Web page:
As mentioned above, one problem with using this and other classical histories is that they cover historic periods well before the author’s existence. In The History of al-Tabar, for example, volume 1 covers the period “from the creation to the flood”; volumes 2 and 3 deal with Old Testament events and ancient kingdoms. Volume 5 covers the empires immediately preceding the rise of Islam. Volumes 6 through 9 address events during the Prophet Muhammad ‘s lifetime; volumes 10 to 26 cover the period of conquest and the early ‘Umayyads; and volumes 27 through 33 the early ‘Abbasid period. It is not until volume 34 that the reader encounters events from Tabari’s own time, and only the last five volumes deal with this period. Volume 39 covers all periods from the rise of Islam and is entitled Biographies of the Prophets Companions and Their Successors. Certainly, the volumes covering periods imme diately before Tabari’s time would still have tapped into living memory,but they are definitely not eye-witness accounts. That is not to say that earlier volumes do not have value as the received wisdom of the time;they are claimed and considered to have been based on reliable sources. The issue of those “reliable” sources (or “akhbar,”i.e., reports) has been rather hotly debated for many decades in Middle Eastern historical discourse. It is sufficient to say that the English translation that has resulted in The History of al-‘Tabari’ has gone beyond being a welcome addition to the literature of classical Islamic history. It has been a monwnental effort striving for and attaining the highest academic standards. It needs to be in every college library whose institution attempts courses in Middle Eastern history. It is a boon to scholars, students, and inquirers of all levels everywhere, especially for those undergraduates seeking accessible primary sources.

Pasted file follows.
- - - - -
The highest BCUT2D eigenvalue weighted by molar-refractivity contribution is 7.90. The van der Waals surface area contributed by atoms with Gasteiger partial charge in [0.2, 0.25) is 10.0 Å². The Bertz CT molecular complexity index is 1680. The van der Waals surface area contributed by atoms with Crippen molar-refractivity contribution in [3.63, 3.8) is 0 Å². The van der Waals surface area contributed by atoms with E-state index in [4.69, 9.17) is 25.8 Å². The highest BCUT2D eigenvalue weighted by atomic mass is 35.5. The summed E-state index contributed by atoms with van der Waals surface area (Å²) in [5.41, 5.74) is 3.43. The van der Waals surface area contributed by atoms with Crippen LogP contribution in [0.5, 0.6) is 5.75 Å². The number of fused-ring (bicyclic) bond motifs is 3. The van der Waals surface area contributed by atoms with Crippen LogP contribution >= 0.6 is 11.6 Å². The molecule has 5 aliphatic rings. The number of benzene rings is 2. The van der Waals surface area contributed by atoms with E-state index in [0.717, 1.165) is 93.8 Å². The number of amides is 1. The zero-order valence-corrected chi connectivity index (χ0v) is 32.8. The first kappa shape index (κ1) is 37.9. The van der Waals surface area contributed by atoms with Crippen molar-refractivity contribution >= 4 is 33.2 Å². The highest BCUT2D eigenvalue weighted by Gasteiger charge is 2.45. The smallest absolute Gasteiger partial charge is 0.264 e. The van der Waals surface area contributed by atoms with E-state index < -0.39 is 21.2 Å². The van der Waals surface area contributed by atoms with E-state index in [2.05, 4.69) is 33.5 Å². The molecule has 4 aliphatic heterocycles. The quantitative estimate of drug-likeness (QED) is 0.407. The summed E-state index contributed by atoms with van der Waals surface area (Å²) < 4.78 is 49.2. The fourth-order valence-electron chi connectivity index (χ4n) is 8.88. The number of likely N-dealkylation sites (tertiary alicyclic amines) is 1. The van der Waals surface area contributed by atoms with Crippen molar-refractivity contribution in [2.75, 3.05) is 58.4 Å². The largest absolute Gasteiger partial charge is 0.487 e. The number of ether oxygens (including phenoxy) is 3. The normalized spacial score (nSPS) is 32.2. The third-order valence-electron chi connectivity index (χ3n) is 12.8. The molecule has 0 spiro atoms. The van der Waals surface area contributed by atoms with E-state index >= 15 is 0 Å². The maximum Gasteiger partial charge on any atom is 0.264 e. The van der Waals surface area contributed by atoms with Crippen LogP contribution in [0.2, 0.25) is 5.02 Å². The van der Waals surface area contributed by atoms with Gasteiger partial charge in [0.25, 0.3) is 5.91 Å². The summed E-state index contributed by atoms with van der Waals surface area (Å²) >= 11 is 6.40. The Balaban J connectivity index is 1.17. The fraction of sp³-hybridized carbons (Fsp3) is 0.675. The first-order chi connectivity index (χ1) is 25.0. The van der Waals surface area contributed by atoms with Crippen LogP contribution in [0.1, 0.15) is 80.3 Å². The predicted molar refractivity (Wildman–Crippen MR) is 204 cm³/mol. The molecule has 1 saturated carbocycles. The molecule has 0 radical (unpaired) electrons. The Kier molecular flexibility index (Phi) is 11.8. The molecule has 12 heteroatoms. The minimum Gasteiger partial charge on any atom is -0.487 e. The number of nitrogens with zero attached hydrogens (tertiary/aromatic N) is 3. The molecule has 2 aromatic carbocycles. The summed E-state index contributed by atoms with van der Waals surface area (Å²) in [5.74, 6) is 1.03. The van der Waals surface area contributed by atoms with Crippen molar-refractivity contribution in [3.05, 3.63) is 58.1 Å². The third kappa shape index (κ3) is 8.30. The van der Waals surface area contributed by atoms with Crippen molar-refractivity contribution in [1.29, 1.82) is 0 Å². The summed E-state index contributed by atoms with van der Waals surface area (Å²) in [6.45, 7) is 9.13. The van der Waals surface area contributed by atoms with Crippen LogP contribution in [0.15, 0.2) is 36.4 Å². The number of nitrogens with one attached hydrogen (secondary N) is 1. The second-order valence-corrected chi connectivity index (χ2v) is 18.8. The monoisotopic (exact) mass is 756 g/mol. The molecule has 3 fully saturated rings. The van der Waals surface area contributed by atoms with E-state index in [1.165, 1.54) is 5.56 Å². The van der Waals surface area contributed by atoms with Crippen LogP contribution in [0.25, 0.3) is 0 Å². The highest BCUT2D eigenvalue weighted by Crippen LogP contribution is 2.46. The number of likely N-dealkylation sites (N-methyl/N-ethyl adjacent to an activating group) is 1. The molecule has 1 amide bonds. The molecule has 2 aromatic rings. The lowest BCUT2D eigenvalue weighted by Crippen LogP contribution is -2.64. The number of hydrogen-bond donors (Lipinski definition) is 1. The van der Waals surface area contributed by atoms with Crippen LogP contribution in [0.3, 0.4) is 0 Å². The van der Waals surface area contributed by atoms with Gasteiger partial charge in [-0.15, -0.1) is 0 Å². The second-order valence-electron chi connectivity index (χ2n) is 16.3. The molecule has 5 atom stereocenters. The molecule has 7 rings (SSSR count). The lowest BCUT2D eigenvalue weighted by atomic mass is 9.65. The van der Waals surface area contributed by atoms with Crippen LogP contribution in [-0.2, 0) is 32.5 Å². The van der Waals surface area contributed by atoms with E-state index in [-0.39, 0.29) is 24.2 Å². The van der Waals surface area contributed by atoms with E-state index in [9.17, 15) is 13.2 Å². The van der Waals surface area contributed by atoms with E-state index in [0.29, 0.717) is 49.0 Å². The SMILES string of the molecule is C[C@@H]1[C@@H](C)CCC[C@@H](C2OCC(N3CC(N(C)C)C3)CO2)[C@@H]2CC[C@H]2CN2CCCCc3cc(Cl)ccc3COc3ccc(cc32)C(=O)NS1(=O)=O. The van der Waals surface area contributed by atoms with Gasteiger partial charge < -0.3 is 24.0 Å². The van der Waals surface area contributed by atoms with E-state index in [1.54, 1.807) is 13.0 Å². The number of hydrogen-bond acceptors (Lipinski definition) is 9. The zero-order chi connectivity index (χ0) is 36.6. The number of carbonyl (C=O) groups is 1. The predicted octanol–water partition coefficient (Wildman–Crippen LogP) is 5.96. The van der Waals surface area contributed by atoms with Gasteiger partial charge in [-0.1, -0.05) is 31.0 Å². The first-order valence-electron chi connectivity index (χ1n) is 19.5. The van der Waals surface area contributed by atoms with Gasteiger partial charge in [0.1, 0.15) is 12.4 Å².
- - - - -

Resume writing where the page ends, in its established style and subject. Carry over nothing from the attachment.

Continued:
I. Humphreys, R. Stephen. Islamic His tory: A Framework/or Inquiry. Princeton: Princeton University Press, 1991.*
2. Robinson,Chase F. Islamic Historiog raphy. Cambridge: Cambridge University Press, 2003.•
3. Sauvaget,Jean.Introduction to the His tory of the Muslim East: A Bibliographical Guide. Based on the 2″” edition as recast by Claude Caben.Berkeley: University of California Press, 1965.*
4. Islamic History: A Framework for In quiry, 72.
5. Islamic Historiography, 74.
6. Introduction to the History of the Muslim East, 121.
7. Islamic Historiography, 137.
8. Ibid, 94.
9. al-Tabari, Muf.tammad lbn-Jarir. The Reign of al-Mu 1asim (833-842).Translated and annotated by Elma Marin .New Haven, American Oriental Society, 1951.
10. al-Tabari, Muf.tam mad Ibn-Jarir.The Early ‘Abbiisi Empire. Translated and edited by John Alden Williams. 2 vols. Cam bridge: Cambridge University Press, 1988.
I I . al-Tabari, Muf.tammad lbn-Jarir.The History ofal-Tabari. Varioustranslators and editors. 39 vols. Albany: State University of New York Press, 1985-1999.* (Selected volumes in RCL.)
12. Popovkin,Alex V., ed. The History of al-Tabari. Volume XL Index.Albany: State University of New York Press,2007.
*Editor’s note: An asterisk (•) denotesa title selected for Resources/or College Libraries.
Leah was appointed Executive Director of the Charleston Conference in 2017, and has served in various roles with the Charleston Information Group, LLC, since 2004. Prior to working for the conference, she was Assistant Director of Graduate Admissions for the College of Charleston for four years. She lives in a small town near Columbia, SC, with her husband and two kids where they raise a menagerie of farm animals.